Ireland’s Paul O’Shea belongs to the latter camp, a fact that became apparent after the biggest win of his career on Friday, February 15th in the $210,000 Longines Grand Prix during the second week of the Palm Beach Masters Series at Deeridge Farm in Wellington, FL.
Riding the 11-year-old Belgian gelding Imerald van’t Voorhof, O’Shea was one of only three riders in a field of 44 to unlock the key to Alan Wade’s first round course and make it through to the jump-off. There, the Irish rider made use of Imerald’s tremendous speed across the ground to keep U.S.A.’s Margie Goldstein-Engle and Royce at bay on a time of 36.03 to 36.78 seconds.
In a competition that tight, every tenth of a second counts and, O’Shea says, a horse’s rideability can often provide that winning edge.
“I’ve had a lot of help from a lot of people over the years—really great people,” he says.
Most recently his “people” have been trainer Henri Prudent, dressage coach Jane Savoie, and dressage rider Ruth Hogan-Poulsen. In 2018, O’Shea concentrated his efforts specifically on his horses’ flatwork.
“Ruth comes and she can ride the horses, and she gets them going a little better, and I can get the feeling of what that’s like,” explains O’Shea.
“Jane is the same. It’s all very soft and easy—there’s never a fight, the horses just seem to do what we want them to do. It’s not a big deal, you know? [Jane] has, like, five solutions to every problem, and they’re all nice solutions.”
Still, the Irishman adds, his decision to start working with Savoie was less a case of careful planning than it was a stroke of good fortune.
“With Jane, I had a book of hers, like, 20 years ago [in Ireland]—I think it was called That Winning Feeling! When I moved over [the USA], I was told to look up somebody [to help with my flatwork], and the only dressage person I’d heard of was her!”
During the last two years, O’Shea says his own riding has also improved greatly under the tutelage of Henri Prudent.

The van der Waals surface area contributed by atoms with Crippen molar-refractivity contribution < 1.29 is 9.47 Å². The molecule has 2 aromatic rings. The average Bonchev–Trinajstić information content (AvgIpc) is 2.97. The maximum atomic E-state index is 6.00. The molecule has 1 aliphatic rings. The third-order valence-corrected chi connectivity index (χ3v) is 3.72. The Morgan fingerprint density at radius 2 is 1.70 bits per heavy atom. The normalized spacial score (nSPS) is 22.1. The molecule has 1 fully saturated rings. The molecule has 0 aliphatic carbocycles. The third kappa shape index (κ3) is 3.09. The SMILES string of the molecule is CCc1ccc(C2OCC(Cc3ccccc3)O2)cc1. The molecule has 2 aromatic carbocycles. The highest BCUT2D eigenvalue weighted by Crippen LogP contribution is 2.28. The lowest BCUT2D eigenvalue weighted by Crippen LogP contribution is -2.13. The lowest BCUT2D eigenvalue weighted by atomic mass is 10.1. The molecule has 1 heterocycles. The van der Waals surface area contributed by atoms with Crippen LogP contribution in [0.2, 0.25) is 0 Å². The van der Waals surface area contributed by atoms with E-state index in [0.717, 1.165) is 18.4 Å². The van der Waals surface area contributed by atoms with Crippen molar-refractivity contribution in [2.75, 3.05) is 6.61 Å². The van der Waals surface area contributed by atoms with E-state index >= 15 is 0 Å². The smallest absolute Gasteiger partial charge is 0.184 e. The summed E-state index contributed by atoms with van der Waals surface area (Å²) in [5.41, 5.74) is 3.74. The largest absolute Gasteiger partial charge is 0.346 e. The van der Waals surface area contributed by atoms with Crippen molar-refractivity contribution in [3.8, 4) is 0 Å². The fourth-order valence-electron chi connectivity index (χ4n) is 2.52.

“With Henri, everything is very simple, which suits me, because I can make things too complicated. [It all] just feels very easy and natural, and I like that about him.”
O’Shea adds that Prudent’s ability to figure out what each individual horse in his program needs is his special gift—that, and his go-with-the-flow mentality. “[Henri] is always very upbeat and positive. If I make a mistake, it’s never a big deal. It’s like, ‘Well, we’ll work on this and we’ll make it better the next time.’ I think that’s the best way to move ahead.”
If this week’s result is any indication, he’s heading in the right direction.
About the Author
Nina grew up riding hunters and young horses in Upstate New York and dreamed of a career in the horse industry. The day she graduated college, she hopped a horse van and ran away to groom in Spruce Meadows. Now she’s happy to have the best of both worlds: a place to ride and show her jumper, Dagano, and when she’s not riding, a place to write about horses every day. Don’t let the dirty muck boots fool you. Nina holds a master’s degree from the S.I. Newhouse School of journalism at Syracuse University. Previously she worked for Travel + Leisure magazine and has written for Smithsonian, This Old House and more. Nina currently lives in Indianapolis with her husband. This is one of Nina’s favorite stories. And, be sure to Read Carley’s Nina story.